Love is a word that in our culture has almost lost its meaning.

There’s a very interesting story about the Kotzker Rebbe, who came across a young man who was fairly enjoying a dish of fish that he was eating.

He said, “Young man, why are you eating that fish?”

The man said, “Because I love fish!”

So, he said, “Oh, you love the fish. That’s why you took it out of the water, killed it, and boiled it.” He said, “Don’t tell me you love fish. You love yourself. And because the fish tastes good to you, you therefore took it out of the water, killed it, and boiled it!”

So much of what we think is love is really fish love.

And so, a young couple falls in love, a young man and young woman fall in love. What does that mean? It means that he saw in this woman someone who he felt could provide him with all his physical and emotional needs, and she saw in this man somebody who she feels could provide her with all her needs.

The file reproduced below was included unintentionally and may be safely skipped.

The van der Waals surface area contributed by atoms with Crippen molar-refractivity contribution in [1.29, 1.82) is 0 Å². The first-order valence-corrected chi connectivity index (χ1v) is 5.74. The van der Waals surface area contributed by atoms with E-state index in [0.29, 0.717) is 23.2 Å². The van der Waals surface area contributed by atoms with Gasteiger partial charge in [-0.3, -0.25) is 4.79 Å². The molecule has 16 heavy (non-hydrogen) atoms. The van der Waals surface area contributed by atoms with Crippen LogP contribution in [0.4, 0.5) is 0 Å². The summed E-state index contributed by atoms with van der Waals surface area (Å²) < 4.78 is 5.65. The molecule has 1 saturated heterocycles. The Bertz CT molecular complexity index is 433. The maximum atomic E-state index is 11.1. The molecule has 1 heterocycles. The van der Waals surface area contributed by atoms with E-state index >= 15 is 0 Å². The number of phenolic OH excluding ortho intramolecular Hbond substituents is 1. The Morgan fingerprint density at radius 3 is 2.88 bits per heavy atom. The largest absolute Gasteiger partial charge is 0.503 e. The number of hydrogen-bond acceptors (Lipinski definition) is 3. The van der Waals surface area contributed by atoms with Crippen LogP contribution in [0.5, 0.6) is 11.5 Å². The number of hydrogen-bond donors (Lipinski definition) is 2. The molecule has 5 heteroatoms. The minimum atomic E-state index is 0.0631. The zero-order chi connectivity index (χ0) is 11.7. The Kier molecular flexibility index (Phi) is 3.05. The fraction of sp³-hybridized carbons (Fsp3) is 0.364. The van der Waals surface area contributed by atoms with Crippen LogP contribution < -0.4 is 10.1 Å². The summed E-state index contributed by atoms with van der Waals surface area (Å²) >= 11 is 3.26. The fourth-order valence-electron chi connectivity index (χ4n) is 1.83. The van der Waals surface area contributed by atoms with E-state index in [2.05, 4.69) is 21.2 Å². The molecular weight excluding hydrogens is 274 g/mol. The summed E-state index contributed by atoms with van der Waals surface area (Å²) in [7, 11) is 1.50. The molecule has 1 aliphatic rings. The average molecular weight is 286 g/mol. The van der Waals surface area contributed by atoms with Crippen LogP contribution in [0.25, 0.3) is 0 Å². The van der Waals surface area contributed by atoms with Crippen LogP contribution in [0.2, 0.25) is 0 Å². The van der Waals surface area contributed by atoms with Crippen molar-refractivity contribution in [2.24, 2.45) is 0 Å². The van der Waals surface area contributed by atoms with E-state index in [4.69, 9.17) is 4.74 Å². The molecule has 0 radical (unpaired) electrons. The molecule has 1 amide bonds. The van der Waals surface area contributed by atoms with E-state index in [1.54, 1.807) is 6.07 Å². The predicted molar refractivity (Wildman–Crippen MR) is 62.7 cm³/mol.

That was love, but they’re both looking out for their own needs. It’s not love for the other. The other person becomes a vehicle for my gratification.

Too much of what is called love is fish love. An external love is not focused on what I’m going to get, but on what I’m going to give. Rav Dessler said that people make a serious mistake in thinking that you give to those whom you love. And the real answer is: You love those to whom you give.

And his point is, if I give something to you, I’ve invested myself in you. And since self-love is a given (everybody loves themselves), now that part of me has become you, there is part of me in you that I love.

So true love is a love of giving, not a love of receiving.